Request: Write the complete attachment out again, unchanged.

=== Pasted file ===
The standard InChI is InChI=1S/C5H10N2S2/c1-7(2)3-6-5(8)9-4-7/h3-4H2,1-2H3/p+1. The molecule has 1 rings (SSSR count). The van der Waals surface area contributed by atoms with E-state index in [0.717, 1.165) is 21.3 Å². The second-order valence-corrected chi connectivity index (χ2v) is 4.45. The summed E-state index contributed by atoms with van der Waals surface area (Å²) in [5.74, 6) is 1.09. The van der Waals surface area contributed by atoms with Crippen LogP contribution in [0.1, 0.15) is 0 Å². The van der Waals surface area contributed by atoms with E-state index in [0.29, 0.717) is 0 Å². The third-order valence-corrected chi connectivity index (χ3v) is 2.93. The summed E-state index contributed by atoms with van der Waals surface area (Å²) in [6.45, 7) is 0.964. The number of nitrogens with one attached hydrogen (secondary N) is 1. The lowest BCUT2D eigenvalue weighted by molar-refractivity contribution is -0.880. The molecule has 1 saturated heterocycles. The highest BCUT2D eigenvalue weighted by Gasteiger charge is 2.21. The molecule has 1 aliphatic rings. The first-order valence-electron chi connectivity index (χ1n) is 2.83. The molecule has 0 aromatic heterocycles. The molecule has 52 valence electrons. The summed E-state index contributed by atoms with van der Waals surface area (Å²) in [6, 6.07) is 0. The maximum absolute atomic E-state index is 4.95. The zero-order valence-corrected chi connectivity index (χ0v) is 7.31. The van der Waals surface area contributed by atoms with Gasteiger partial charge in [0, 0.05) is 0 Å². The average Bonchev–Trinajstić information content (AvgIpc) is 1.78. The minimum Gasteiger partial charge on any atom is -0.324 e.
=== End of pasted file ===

The standard InChI is InChI=1S/C5H10N2S2/c1-7(2)3-6-5(8)9-4-7/h3-4H2,1-2H3/p+1. The molecule has 1 rings (SSSR count). The van der Waals surface area contributed by atoms with E-state index in [0.717, 1.165) is 21.3 Å². The second-order valence-corrected chi connectivity index (χ2v) is 4.45. The summed E-state index contributed by atoms with van der Waals surface area (Å²) in [5.74, 6) is 1.09. The van der Waals surface area contributed by atoms with Crippen LogP contribution in [0.1, 0.15) is 0 Å². The van der Waals surface area contributed by atoms with E-state index in [0.29, 0.717) is 0 Å². The third-order valence-corrected chi connectivity index (χ3v) is 2.93. The summed E-state index contributed by atoms with van der Waals surface area (Å²) in [6.45, 7) is 0.964. The number of nitrogens with one attached hydrogen (secondary N) is 1. The lowest BCUT2D eigenvalue weighted by molar-refractivity contribution is -0.880. The molecule has 1 saturated heterocycles. The highest BCUT2D eigenvalue weighted by Gasteiger charge is 2.21. The molecule has 1 aliphatic rings. The first-order valence-electron chi connectivity index (χ1n) is 2.83. The molecule has 0 aromatic heterocycles. The molecule has 52 valence electrons. The summed E-state index contributed by atoms with van der Waals surface area (Å²) in [6, 6.07) is 0. The maximum absolute atomic E-state index is 4.95. The zero-order valence-corrected chi connectivity index (χ0v) is 7.31. The van der Waals surface area contributed by atoms with Gasteiger partial charge in [0, 0.05) is 0 Å². The average Bonchev–Trinajstić information content (AvgIpc) is 1.78. The minimum Gasteiger partial charge on any atom is -0.324 e.